Flying Saucers have always been a slightly disreputable interest of mine1. Never quite believing, never quite disbelieving. A high – or low depending on outlook – point was in the 90s. The X-Files. The Alien Autopsy video. The hitherto secret F117 stealth aircraft revealed to the public. It’s when I finally got access to the internet, and to USENET and spend hours having my brain melted by
alt.paranet.ufo amongst others.
In Scotland, the main connection to UFOs was a supposed Aurora base at RAF Machrihanish. And that took a couple of logical hops, starting with Area 51 and going through reverse-engineered alien technology via Bob Lazar. From there, the black-budget Aurora spyplane which may or may not exist, and may or may not be partially based on alien technology.
And if it does all that, it’s operated out of a remote area of Scotland.
The 90s were wild!
At the turn of the century, I even did the website for an investigation group. That was the era where I thought a UFO tourist guide for Scotland might be a fun idea, but that never went anywhere. But I started to accumulate a small database of sightings. Mostly culled from local newspapers, some from the website. But I never did anything with it.
Then a few years back, when the pandemic hit, I mostly put my existing projects on hold. I needed something entirely divorced from the usual worries and from the world. So I dug out an old project, the Scottish UFO Casebook. I’d planned, without the touristy part, to simply collect all the cases. The newspaper items were simply pasted as an info-dump. Not really a good idea, and lazy with it. I’d need to rewrite it from scratch.
I had the time.
But because of the pandemic, the National Archives waived the their usual fee. What would have been £3.50 per pdf was now free. The Ministry of Defence’s UFO files were now available to me. Around the same time the AFU – the Archives for the Unexplained came to my attention. They had scanned publications going back to the 1950s.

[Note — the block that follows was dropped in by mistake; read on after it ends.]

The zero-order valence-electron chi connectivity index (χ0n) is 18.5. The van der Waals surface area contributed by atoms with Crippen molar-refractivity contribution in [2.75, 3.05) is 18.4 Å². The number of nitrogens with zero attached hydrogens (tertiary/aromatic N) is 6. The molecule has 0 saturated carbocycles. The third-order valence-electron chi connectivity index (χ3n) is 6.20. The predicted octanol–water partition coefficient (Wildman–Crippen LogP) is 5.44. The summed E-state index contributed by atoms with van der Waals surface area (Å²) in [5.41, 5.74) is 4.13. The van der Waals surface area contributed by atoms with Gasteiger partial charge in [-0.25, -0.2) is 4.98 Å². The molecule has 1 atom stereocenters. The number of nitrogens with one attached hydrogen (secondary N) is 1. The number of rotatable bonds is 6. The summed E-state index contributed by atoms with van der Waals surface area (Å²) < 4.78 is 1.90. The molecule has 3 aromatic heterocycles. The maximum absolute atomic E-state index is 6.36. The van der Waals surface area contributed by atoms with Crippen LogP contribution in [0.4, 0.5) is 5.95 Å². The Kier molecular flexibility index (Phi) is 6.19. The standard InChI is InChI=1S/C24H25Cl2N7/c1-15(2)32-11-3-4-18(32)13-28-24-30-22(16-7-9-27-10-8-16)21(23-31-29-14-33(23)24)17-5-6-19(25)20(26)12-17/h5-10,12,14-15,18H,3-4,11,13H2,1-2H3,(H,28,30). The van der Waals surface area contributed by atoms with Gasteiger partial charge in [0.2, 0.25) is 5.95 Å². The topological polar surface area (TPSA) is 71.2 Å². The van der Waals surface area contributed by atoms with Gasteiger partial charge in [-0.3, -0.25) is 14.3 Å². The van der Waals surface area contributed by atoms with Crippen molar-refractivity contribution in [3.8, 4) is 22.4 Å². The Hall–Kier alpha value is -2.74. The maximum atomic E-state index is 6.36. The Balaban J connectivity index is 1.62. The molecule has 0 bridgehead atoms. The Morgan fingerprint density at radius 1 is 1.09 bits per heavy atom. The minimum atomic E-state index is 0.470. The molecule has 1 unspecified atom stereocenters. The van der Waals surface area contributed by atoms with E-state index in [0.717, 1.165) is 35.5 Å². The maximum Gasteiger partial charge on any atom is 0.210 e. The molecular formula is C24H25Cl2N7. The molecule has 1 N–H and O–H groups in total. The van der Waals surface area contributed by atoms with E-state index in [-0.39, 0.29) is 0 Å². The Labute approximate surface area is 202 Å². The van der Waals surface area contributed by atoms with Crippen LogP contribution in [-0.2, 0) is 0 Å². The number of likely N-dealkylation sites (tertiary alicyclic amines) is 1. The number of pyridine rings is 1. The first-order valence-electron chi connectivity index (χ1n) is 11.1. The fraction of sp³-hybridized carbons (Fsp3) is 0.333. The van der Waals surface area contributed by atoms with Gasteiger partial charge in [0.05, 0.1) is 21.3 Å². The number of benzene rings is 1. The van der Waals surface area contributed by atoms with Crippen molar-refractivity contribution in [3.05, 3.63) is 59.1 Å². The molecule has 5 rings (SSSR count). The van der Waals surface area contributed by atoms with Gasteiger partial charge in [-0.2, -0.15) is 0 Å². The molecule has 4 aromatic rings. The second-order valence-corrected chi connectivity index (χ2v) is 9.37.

For my lockdown project, why didn’t I do all the Scottish cases?
And so that’s what my project became. I’ve written it all up, amassing >800 cases. Each one fully-referenced, with links. It might actually be useful to researchers!
It’s typeset, copyedited, and I’m now working on sundry details such as the cover. It should be on sale shortly as a print edition. But worry not! I’ll have a free version available here too, and then work on an epub version.
They said that UFOlogy was dead, around 2000.
They were wrong.
Likewise, for William Gibson, so I’m in good company. ↩
I use British English spelling and idioms, if you tend to worry about that sort of thing.
Additionally I'm Scottish, so 'outwith' is unquestionably a real word. As is 'drookit', 'puggled' and 'numpty'. I am occasionally all three of those.
I created this site using a combination of W3 CSS, Jekyll, Emacs and my inability to enjoy web development IDEs.
My name is in the very first paragraph of the first page of the first GTA design document*. (Excluding cover and table of contents. I mean, right?)
I directed Britain's first ever Star Trek fan film, which we started production of in 2003 and released in 2007. We're still making episodes: Starship Intrepid